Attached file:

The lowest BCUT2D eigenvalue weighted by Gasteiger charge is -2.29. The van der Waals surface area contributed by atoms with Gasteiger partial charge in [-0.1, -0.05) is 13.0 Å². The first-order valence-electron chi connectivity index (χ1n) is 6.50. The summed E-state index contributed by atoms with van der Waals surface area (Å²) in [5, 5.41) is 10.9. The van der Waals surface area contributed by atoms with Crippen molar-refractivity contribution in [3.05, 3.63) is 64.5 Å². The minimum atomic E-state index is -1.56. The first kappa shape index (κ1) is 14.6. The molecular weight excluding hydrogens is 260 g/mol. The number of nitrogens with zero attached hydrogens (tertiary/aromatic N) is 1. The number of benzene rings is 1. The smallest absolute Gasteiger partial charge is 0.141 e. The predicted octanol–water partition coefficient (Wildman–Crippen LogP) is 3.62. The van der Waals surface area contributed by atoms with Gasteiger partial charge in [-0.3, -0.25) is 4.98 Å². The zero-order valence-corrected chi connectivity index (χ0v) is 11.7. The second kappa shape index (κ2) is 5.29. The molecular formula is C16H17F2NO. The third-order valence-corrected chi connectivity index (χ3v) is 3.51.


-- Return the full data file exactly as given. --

The lowest BCUT2D eigenvalue weighted by Gasteiger charge is -2.29. The van der Waals surface area contributed by atoms with Gasteiger partial charge in [-0.1, -0.05) is 13.0 Å². The first-order valence-electron chi connectivity index (χ1n) is 6.50. The summed E-state index contributed by atoms with van der Waals surface area (Å²) in [5, 5.41) is 10.9. The van der Waals surface area contributed by atoms with Crippen molar-refractivity contribution in [3.05, 3.63) is 64.5 Å². The minimum atomic E-state index is -1.56. The first kappa shape index (κ1) is 14.6. The molecular weight excluding hydrogens is 260 g/mol. The number of nitrogens with zero attached hydrogens (tertiary/aromatic N) is 1. The number of benzene rings is 1. The smallest absolute Gasteiger partial charge is 0.141 e. The predicted octanol–water partition coefficient (Wildman–Crippen LogP) is 3.62. The van der Waals surface area contributed by atoms with Gasteiger partial charge in [-0.3, -0.25) is 4.98 Å². The zero-order valence-corrected chi connectivity index (χ0v) is 11.7. The second kappa shape index (κ2) is 5.29. The molecular formula is C16H17F2NO. The third-order valence-corrected chi connectivity index (χ3v) is 3.51.